The cartoonist furthers their deception by ignoring the potential risk of Ebola. Some strains of Ebola have a 90% death rate. Even if it were as low as 25%, as one might speculate it would be with first class medical care, with infection rates as low at 5% of the population this could result in four million deaths in a year in the U.S. You would be hard pressed to imagine scenarios involving bullets that cause that many deaths unless the government were to try confiscation of guns (H/T to Don K. for the link). Which one might imagine the cartoonist is suggesting. Hence we can tentatively conclude the cartoonist is advocating for policies which will increase not only the death rate from Ebola due to resources being moved from mitigation of the Ebola threat but increasing the probability there will be an increase in the the death rate from bullets. That demonstrates crap for brains. But as we can see it is common in their profession.

Smart bombs and stupid people

How Dumb Cluster Bombs Are Becoming Heinously Smart is a fascinating post on smart cluster bombs. For example:

Once these 64 pound, 31 inch long submunitions are released, each will deploy a parachute, slowing their forward movement and orientating them vertically in relation to the ground. Then, a rocket motor fires and forces these cylinders into a slight climb, although at a distance it would look like the BLU-108s are hanging in mid-air. This rocket also causes the BLU-108s to spin rapidly.

As the submunition spins while almost hovering in mid-air above the target area, each BLU-108 cylinder will throw four individual sub-submuntions, known as ‘Skeets,’ from its body. Each Skeet is slung in a different direction at a 90 degree vector from the now empty BLU-108 cylinder. As these hockey puck-like Skeets fly through the air while rapidly spinning, a small infrared imager and laser ranging system activates on each one. The infrared seeker rapidly scans the ground below for an enemy vehicle or weapons fixture that it can recognize, while the laser ranger provides a ground contour map.

the Skeet fires off its 2lb explosively formed penetrator along with a fragmentation ring, sending a molten spear into the target along with a handful of dense shrapnel covering the area around it. The idea is that the penetrator kills the vehicle from top, where even main battle tanks are vulnerable, while the shrapnel kills who is inside (if it is a lightly armored target) and anyone in the targeted vehicle’s immediate vicinity.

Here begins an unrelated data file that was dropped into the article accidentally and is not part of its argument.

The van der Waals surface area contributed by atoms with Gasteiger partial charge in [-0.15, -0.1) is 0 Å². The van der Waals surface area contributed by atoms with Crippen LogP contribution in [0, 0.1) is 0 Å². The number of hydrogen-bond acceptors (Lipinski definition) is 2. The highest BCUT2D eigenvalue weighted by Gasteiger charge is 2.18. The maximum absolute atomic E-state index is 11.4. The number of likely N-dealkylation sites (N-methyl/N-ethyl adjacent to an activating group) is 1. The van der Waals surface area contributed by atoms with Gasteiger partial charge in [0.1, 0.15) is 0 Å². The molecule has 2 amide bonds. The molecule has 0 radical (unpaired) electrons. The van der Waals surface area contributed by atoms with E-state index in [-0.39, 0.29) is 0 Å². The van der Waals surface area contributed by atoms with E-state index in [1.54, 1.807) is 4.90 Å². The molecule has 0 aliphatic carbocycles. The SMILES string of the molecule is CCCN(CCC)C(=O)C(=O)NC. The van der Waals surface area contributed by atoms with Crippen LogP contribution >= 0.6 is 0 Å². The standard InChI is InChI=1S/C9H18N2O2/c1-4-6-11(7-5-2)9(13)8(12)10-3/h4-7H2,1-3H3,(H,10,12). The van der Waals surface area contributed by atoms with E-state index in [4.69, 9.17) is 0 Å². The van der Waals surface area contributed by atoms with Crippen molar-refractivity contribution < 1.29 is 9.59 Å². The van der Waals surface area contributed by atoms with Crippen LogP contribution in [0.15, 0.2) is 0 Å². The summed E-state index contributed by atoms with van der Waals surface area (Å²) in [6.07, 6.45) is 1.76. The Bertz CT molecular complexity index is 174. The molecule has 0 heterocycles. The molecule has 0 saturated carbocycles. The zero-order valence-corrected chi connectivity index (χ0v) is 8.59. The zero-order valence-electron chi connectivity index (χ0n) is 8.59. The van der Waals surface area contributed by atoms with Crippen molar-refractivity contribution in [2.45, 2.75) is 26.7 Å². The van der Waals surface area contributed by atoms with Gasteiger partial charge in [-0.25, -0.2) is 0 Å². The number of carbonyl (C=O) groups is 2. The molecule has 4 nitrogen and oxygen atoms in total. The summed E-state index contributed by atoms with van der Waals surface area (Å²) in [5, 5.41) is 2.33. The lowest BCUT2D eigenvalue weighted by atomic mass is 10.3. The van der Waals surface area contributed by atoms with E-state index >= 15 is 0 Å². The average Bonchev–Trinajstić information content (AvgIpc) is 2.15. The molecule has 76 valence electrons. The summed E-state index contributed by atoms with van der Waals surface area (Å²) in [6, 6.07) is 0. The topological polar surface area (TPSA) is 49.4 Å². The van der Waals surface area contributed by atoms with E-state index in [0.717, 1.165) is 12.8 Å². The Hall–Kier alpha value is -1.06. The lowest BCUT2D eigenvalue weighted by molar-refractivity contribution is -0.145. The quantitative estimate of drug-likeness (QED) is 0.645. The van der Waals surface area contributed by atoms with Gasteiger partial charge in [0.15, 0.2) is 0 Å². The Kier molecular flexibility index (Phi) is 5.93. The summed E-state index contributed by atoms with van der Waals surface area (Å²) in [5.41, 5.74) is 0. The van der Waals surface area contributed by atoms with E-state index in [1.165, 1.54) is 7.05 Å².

the Sensor Fuzed Weapon’s unique discriminating abilities, and its WCMD delivery system, will most likely morph into even more dynamic submunition capabilities. Ones where taking out individual soldiers via large-insect sized flying explosives, capable of loitering above the target area for long periods of time, could become a reality. Or even a future where small nano-robotic mites are dropped using a WCMD-like dispensers over a convoy of enemy armor, their mission to destroy vehicles’ electronics from the inside out without causing so much as a single explosion, may also become a real capability one day.

In many ways conventional warfare is obsolete because equipment on the ground is so vulnerable. Unless a force can successfully challenge the air superiority of their opponent wars will (and are) be fought using Fourth and Fifth-Generation Warfare.

The most naïve and stupid comment I found on the post is the following:

Why can’t we use this technology to deliver food to hungry people? Smart fruit, laser guided bananas. Something positive, and far cheaper.

Nevermind, answered my own question. There’s no profit in peace or help, only in violence and destruction.

I would try to explain it to them but I don’t think we have enough in common to form a means of communication such that they could understand what I was saying.

Gun cartoon of the day

85

No. Take it from the women of America. Should a woman, wearing poor shoes for running, or with a young child, be required to attempt escape from one or more attackers rather than standing her ground and defending herself and other innocent life with the best available tools?

Notice the overweight, small headed, “angry white male”, gun owner? The cartoonist is demonstrating their prejudice and bigotry as well as their ignorance of who actually benefits from such laws.

Gun cartoon of the day

Evolve

Someone should point out to the cartoonist that guns are an evolved issue and that it is easy to demonstrate the gun is civilization. Furthermore at the time of the wooly mammoth weapons of the day were spears, bow and arrows, and clubs. It would appear the cartoonist would prefer we revert to such primitive times. I find this very confusing. But then, I frequently find people with crazy ideas confusing.